New beginnings

A Lion and Safari Park to be proud of

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The lion that stood sentinel in Lanseria for 50 years has found a new home. The Lion Park, a World Heritage Site attraction, has moved to Broederstroom, just north of Johannesburg. The Lion and Safari Park has metamorphosed into an exciting new home for its many lions, giraffes, cheetahs, wild dogs and hyenas, to name but a few of its residents.

We were invited by Marketing Manager Andre La Cock to investigate what the new park has to offer. Needless to say, we were not disappointed.

Up close and personal at dinner time

Our packed itinerary began with a short safari drive to visit the lions at feeding time. The lions in the park are separated into three enclosures, to separate the prides and alpha males. We set off in a convoy of game vehicles. To access the enclosure, we drove through two gates, which provide protection against curious carnivores keen to sniff out different sides to their home.

We were accompanied by two female giraffes. Purdy, one of the resident giraffes, is well known for being a lovable pest. She insisted on following the vehicles and at times, walking in front of the trucks and rubbing up against the sides. Purdy and her daughter Zoe waited outside the enclosures while we went on ahead to witness the pride’s meal time.

Once safely inside, the food for the lions is brought out in a truck and thrown out through a hole at the back end of the vehicle. It is one staff member’s job to crouch at the back and throw the lion’s meat through the hole—a job which requires a bit of fearlessness, considering how close you are to a lion’s canines.The lions are fed different kinds of meat which is procured from farms in the region.

The alpha male promptly snatched a leg and stalked away to eat it in peace. The lionesses and cubs ate together, at times trying to steal each other’s chosen body part, with lots of growls and mock roars fired off. Feeding time is something that must be witnessed, as it provides valuable insight into how these majestic creatures interact as a pride, and as a family.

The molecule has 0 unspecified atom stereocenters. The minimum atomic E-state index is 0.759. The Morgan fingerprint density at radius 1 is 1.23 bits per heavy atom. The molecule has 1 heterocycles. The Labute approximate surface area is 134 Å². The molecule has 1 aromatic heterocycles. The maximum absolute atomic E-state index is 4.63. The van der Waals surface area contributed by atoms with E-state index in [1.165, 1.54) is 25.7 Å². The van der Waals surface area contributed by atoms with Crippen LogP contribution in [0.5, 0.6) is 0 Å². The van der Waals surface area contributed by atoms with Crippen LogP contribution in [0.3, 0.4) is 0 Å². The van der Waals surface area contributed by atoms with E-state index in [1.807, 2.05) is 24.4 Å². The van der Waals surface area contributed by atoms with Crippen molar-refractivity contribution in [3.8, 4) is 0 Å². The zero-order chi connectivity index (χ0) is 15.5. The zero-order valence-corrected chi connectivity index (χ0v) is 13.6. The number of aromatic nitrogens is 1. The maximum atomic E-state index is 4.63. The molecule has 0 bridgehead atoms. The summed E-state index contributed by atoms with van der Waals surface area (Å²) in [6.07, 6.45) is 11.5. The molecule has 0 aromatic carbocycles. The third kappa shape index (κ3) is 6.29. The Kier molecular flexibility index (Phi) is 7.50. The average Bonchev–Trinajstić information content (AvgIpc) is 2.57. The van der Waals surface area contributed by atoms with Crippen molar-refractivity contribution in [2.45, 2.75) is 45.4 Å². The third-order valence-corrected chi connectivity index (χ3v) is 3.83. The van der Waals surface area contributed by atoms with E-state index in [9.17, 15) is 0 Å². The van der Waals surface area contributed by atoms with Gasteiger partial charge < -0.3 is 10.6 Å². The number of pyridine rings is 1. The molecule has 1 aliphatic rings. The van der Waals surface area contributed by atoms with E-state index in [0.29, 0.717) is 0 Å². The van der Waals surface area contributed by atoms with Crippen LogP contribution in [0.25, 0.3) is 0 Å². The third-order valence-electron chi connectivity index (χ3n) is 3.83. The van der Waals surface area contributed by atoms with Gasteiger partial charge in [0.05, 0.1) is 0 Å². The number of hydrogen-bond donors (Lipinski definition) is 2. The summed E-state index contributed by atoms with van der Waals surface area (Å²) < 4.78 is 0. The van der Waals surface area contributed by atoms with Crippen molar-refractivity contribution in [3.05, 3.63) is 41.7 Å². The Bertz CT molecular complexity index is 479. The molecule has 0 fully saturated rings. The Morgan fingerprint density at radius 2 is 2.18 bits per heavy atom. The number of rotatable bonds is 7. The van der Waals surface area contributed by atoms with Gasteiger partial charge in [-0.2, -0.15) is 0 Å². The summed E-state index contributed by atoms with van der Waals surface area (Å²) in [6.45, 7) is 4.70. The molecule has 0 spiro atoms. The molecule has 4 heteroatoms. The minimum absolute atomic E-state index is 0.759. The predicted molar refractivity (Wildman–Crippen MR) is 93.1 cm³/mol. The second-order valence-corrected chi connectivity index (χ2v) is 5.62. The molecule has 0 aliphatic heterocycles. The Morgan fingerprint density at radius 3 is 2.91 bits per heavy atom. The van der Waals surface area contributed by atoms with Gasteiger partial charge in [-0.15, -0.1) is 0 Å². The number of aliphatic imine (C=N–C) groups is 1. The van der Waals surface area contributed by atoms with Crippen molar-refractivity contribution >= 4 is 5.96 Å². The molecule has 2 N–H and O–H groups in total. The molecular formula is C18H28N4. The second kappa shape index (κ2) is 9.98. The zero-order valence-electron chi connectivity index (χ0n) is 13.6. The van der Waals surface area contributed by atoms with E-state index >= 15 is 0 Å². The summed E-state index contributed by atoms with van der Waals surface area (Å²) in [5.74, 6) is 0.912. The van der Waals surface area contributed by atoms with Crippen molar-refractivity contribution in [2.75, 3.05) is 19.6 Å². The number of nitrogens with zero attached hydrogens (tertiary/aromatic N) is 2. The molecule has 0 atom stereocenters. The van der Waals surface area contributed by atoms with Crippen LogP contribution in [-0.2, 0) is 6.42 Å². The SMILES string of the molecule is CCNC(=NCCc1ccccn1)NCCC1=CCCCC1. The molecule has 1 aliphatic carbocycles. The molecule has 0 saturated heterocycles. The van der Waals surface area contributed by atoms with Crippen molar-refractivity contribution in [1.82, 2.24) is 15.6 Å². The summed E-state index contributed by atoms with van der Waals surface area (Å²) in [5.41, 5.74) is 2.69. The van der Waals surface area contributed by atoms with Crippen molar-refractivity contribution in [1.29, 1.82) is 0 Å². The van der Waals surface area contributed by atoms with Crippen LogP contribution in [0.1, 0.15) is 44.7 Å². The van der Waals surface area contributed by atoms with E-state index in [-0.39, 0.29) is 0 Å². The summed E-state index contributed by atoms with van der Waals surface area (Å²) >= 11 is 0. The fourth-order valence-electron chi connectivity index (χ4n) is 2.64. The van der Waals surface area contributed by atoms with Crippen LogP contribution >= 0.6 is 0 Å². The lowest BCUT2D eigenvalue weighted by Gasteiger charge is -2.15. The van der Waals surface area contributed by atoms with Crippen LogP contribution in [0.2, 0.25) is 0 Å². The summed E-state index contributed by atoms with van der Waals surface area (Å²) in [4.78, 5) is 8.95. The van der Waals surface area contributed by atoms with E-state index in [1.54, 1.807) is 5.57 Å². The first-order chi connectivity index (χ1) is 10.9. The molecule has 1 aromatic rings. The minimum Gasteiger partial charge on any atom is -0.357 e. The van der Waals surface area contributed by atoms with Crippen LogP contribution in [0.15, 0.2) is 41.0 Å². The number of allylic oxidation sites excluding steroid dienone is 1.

Lions dine but humans must eat as well

The new park has incorporated many new features at the new site, including top notch dining areas, the Five Dome shopping experience and a new photographic centre. We set off to the Bull and Buck restaurant after our lion feed, to experience what Executive Chef Martin Chetty and his team has put together for visitors to the park.

The Bull and Buck is the park’s premier dining attraction, an upmarket steakhouse which caters for all incisors and canines. We were seated in a comfortable booth, to begin the difficult task of selecting what meal to feed on for ourselves. For starters, I chose the Seswa cakes—brisket which is deep fried and accompanied by rocket and chakalaka dressing. My partner chose the Caesar salad, served with perfectly poached eggs, anchovies, crispy bacon and parmesan shavings. Other starter options include greek salad, roasted baby beetroot, sugar smoked chicken, salmon trout pastrami, chicken livers and roasted marrow bones.

For mains, we selected the rump and kudu club steaks, with our selected side orders of baked butternut, onion rings, battered cauliflower and crumbed mushrooms. Our steaks were well seasoned and tender and perfectly complimented by their accompaniments. We could have continued eating, as the team continued to offer us more, but by that point, we had to say no, even to dessert. Other main options include t-bones, sirloin, fillet, or more game, including springbok, ostrich and eland. For those wanting something less meaty, there is also baked kingklip, mussels, the line fish of the day, or a gnu burger, springbok shank and venison ragout to try. A taste of bunny chow, crumbed sirloin, braised oxtail, braised pork cheeks or baby back pork ribs could also be an option—the many choices will satisfy even the fussiest of cubs.

If we had the space, we would have selected the sliced fresh fruit and duck egg lavender crème brulee for dessert. There is also the creative option of butternut cheese cake or for the more conservative sweet tooth, a cheese and biscuit platter. The ample wine list, beer and soft drink selection is a meticulous indication of how well thought out the menu is at The Bull and Buck. Executive Chef Martin Chetty says, “I love working with different ingredients that create new and exciting dishes.”

We certainly enjoyed his creative take on meals at the restaurant. We were given a warm farewell and told to hurry back for more.

Bed rest and recharging for the next day

The new park is situated conveniently closer to accommodation options in the area. We were hosted by The Venue Country Hotel, a two-minute drive from the entrance to the park. This is perfect for any tourist wanting to experience everything the park has to offer, without having to rush through their day to cover everything.